installing chandelier with 2-way switch

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  #1  
Old 01-21-03, 01:45 PM
ackyeo
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installing chandelier with 2-way switch

The ceiling outlet in my living room has 3 wires: 1 orange, 1 yellow and 1 white. I connect my chandelier to the yeloow and white wires and left the orange wire alone. When I flipped the circuit breaker switch back ON, it tripped. What am I doing wrong?
This ceiling outlet is controlled by 2 switches, one in the living room and the other in the dining room. It has a dedicated 15Amp circuit breaker in the electrical panel. The maximum wattage allowable is 280 watts for the chandelier, although I will only be using about 175 watts.
Thanks for your advice - Augustus
 
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Old 01-21-03, 02:48 PM
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Do you live in the Chicago area?

Are the three wires you listed a complete inventory of everything in the ceiling box -- no extra wires tucked into the back of the box?

How do you know the breaker is "dedicated"? It is unusual to dedicate a whole circuit to one light.

When you say "left the orange wire alone," did you cap it or otherwise take care to electrically isolate it? When you say "orange," do you mean orange-colored insulation, or is this a bare copper wire?
 
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Old 01-21-03, 04:10 PM
ackyeo
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Yes, I live in the Chicago area... Aurora. The three wires are a complete inventory: insulated orange-color, yellow-color and white wires. Each of these wires is capped. This ceiling fan outlet came with the house (new construction that I moved into this month).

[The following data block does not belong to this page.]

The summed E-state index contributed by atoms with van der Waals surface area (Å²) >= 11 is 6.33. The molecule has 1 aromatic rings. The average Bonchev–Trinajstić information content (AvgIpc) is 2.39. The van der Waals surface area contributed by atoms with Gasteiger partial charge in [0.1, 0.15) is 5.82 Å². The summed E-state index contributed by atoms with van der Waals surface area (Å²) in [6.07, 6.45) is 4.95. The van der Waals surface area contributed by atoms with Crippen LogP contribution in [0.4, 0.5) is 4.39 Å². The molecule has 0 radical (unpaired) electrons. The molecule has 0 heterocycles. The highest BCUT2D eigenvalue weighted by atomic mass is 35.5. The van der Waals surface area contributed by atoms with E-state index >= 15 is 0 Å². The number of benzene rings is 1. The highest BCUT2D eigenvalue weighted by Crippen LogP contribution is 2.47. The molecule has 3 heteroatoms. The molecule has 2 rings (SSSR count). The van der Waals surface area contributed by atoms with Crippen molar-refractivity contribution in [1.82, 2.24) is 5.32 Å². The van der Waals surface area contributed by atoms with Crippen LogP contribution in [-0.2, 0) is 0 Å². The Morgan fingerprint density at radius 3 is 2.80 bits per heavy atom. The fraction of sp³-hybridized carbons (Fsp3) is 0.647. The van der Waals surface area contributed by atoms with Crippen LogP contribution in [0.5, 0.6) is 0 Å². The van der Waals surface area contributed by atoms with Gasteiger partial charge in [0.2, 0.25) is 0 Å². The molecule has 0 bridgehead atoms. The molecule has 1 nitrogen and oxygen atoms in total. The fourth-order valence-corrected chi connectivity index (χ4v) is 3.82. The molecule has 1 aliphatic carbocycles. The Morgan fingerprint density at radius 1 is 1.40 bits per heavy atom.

As for the "dedicated" breaker... the other wall switches in the living room and entry way are not controlled by this breaker. However, the outlets in the living room probably are controlled by this breaker. For what it's worth, there are no other electrical applicances connected to the outlets in the living room.

Here's what I did... I spliced and connected one side of the chandelier wire to the white wire, then capped and taped them together with electrical tape. I then did the same with the other side of the chandelier wire and the yellow-colored wire. Next, I grounded the bare copper wire from the chandelier to the handing strap, using the green (GRND) screw that was already attached to the strap. Finally, I was left with the capped orange-colored insulated wire. I left that alone and tucked it out of the way into the back of the ceiling box.

When I switched the breaker back ON, it tripped.
 
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Old 01-21-03, 05:06 PM
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Your design is okay. I suspect you have a flawed implementation. Somehow you have an accidental short. Double check all your work and make sure nothing is touching that should not be, and no bare wire is exposed past each wire nut.

Either that or the chandelier is bad. Replace the chandelier with a simple $2 naked-bulb fixture as an experiment.

Does the breaker still trip if all the wall switches are off? (Actually with 3-way switches it isn't always obvious which way is "off", so try both switches down, and one-up/one-down -- one or the other should be "off".

By the way, you say two switches. Are these really three-way switches? Do the handles say "off" and "on" on them, or are they blank? Because you have two hot wires at the ceiling, it seems that this was prewired so that you could have one switch for the fan and one switch for the fan's light. Got any double-gang switch boxes in the room that could be for this?
 
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Old 01-21-03, 05:20 PM
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I would open the switch box and see what is in there. There could be a miswire at the switch. I think what you have is one wire for the light and one wire for the fan. Each one controlled by one of the switches. What you did is what sounds correct but you need to verify what is in the switch box.
 
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Old 01-22-03, 08:43 AM
ackyeo
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John & Joed - Thanks for your advice. I'll check tonight and let you know the results.

Regards - Augustus
 
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